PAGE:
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David Ficker

David M. Ficker MD, Associate Professor of Neurology, University of Cincinnati Neuroscience Institute, discusses comorbidities, their importance, and mood disorders as a comorbidity of epilepsy.

A comorbidity is defined as the presence of one or more additional disorders that co-occur with a primary condition. It has been increasingly recognized that there are multiple comorbid conditions associated with epilepsy. In fact, the 2007 NINDS Epilepsy Research Benchmarks included comorbidities as one of the benchmarks (Benchmarks Area III: Prevent, limit, and reverse the co-morbidities associated with epilepsy and its treatment). The Institute of Medicine also identified epilepsy comorbidities in the IOM report on epilepsy.

While any condition may be comorbid with epilepsy, examples of common comorbidities in epilepsy include psychiatric disorders, cognitive disorders, migraine, and sleep disorders. Other conditions that were identified in a recent CDC survey to be more common in people with epilepsy include cardiovascular, respiratory, some inflammatory, and other disorders. Finally, sudden unexpected death in epilepsy (SUDEP) is increased particularly in people with poorly controlled seizures.

Importance of comorbidities

It is important to understand and recognize the comorbidities associated with epilepsy because they can affect outcome. Certain comorbidities such as depression and anxiety are associated with poorer quality of life (QOL) while seizure frequency has less of an impact on QOL. A study of  people with refractory epilepsy showed that depression was an important contributor to QOL, yet seizure- related factors were not. Other studies suggest that depression or anxiety significantly impact QOL.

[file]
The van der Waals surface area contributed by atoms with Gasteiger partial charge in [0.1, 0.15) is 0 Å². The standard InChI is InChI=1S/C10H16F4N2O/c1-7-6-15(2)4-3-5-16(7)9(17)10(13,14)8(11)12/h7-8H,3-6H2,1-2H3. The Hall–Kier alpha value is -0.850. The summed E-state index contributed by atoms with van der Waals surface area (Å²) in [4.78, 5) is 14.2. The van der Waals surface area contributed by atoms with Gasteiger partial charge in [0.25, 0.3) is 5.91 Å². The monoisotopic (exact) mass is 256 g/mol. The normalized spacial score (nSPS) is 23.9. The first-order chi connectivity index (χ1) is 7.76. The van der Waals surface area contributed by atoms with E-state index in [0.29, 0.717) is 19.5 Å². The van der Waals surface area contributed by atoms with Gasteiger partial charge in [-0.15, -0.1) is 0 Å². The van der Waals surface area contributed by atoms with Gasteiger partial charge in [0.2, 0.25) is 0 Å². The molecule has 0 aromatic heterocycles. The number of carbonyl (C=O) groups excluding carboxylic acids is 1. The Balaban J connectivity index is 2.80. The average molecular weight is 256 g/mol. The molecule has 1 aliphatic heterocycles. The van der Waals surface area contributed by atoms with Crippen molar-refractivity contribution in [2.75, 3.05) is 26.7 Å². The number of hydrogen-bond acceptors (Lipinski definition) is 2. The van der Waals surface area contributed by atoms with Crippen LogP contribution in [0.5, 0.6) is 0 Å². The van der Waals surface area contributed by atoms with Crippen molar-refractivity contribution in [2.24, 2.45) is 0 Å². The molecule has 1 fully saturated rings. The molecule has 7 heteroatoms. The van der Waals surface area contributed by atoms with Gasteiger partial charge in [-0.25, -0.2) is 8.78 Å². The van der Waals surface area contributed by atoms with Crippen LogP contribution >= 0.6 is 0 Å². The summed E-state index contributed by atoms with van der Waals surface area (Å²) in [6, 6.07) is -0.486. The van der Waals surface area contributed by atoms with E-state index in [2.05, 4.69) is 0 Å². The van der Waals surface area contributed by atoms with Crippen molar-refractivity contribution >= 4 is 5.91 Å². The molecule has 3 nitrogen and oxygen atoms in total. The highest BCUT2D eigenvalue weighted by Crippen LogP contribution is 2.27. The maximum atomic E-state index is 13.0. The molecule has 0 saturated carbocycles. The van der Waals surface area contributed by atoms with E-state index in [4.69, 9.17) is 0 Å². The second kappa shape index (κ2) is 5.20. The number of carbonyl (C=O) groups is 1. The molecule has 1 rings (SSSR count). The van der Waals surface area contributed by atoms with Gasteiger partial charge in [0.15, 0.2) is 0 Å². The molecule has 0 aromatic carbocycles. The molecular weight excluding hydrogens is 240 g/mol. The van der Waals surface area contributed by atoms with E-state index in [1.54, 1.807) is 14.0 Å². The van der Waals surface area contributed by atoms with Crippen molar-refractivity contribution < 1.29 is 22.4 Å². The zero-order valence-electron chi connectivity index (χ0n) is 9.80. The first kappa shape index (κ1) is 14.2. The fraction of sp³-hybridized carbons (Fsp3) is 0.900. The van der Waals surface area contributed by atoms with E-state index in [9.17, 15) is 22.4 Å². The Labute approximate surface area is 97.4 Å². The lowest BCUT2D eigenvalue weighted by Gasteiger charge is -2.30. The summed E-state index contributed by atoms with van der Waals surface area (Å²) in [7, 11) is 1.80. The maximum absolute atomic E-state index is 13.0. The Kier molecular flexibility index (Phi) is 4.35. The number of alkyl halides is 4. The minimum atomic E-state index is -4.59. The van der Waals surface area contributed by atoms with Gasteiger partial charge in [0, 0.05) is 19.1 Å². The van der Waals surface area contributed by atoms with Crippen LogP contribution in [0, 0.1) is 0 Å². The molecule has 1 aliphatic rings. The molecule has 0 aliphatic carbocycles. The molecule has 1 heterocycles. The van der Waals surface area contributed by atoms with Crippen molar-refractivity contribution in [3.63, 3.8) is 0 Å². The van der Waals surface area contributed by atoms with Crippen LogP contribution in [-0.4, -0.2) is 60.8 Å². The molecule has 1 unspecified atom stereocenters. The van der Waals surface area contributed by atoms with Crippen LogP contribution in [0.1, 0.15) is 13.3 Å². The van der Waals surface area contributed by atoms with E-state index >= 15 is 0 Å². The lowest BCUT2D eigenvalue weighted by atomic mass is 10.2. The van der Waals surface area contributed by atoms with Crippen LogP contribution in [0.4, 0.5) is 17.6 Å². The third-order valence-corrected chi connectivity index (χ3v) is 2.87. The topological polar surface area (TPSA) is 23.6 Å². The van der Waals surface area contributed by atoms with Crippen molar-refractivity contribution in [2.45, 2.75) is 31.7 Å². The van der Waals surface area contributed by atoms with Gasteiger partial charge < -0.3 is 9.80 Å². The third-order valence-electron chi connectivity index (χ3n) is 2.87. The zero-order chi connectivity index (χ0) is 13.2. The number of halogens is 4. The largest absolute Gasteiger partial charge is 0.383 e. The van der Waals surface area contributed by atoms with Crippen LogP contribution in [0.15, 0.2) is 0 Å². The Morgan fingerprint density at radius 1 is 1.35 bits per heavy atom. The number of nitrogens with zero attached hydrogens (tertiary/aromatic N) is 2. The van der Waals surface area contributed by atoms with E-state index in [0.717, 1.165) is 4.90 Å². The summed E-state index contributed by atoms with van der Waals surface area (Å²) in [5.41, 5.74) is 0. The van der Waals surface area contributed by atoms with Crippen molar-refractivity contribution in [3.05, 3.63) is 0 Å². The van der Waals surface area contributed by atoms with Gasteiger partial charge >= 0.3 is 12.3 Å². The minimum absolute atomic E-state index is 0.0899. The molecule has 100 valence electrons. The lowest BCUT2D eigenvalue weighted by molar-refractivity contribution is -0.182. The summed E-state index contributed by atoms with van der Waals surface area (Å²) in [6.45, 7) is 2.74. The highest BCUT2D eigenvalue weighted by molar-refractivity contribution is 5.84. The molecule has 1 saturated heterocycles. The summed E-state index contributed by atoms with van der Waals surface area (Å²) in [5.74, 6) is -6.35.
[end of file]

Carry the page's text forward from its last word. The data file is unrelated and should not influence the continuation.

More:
Comorbidities can affect treatment choice. For example, medications that have a negative impact on cognition should be avoided in people with significant cognitive dysfunction. Some antiepileptic medications can have a negative effect on mood and behavior and should be used with caution in people with depression. AEDs can also cause behavioral adverse effects, and these effects may be more commonly seen in people with coexisting behavioral comorbidities.

Mood disorders as a comorbidity

Co-morbid mood disorders are very common in people with epilepsy, with both anxiety and depression being highly prevalent. Depression and/or anxiety can be seen in 20 to 50% of people with epilepsy depending on the population studied. Despite the high prevalence, depression and anxiety are unrecognized even in epilepsy specialty clinics. Depressive symptoms are different in people with epilepsy and may not fulfill DSM criteria for major depression. At the University of Cincinnati Neuroscience Institute's Epilepsy Center, we routinely screen all of our epilepsy patients for depression and anxiety using the Neurologic Disorders Depression Inventory for Epilepsy (NDDI-E) and the Generalized Anxiety Disorders 7 (GAD-7). The Practice Committee of the American Epilepsy Society also recommends the use of practice tools for cognition and behavior in both children and adults.

This content was created through a partnership between the Epilepsy Foundation and American Epilepsy Society.

Authored By: 
David M. Ficker MD, FAAN
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Authored Date: 
03/2015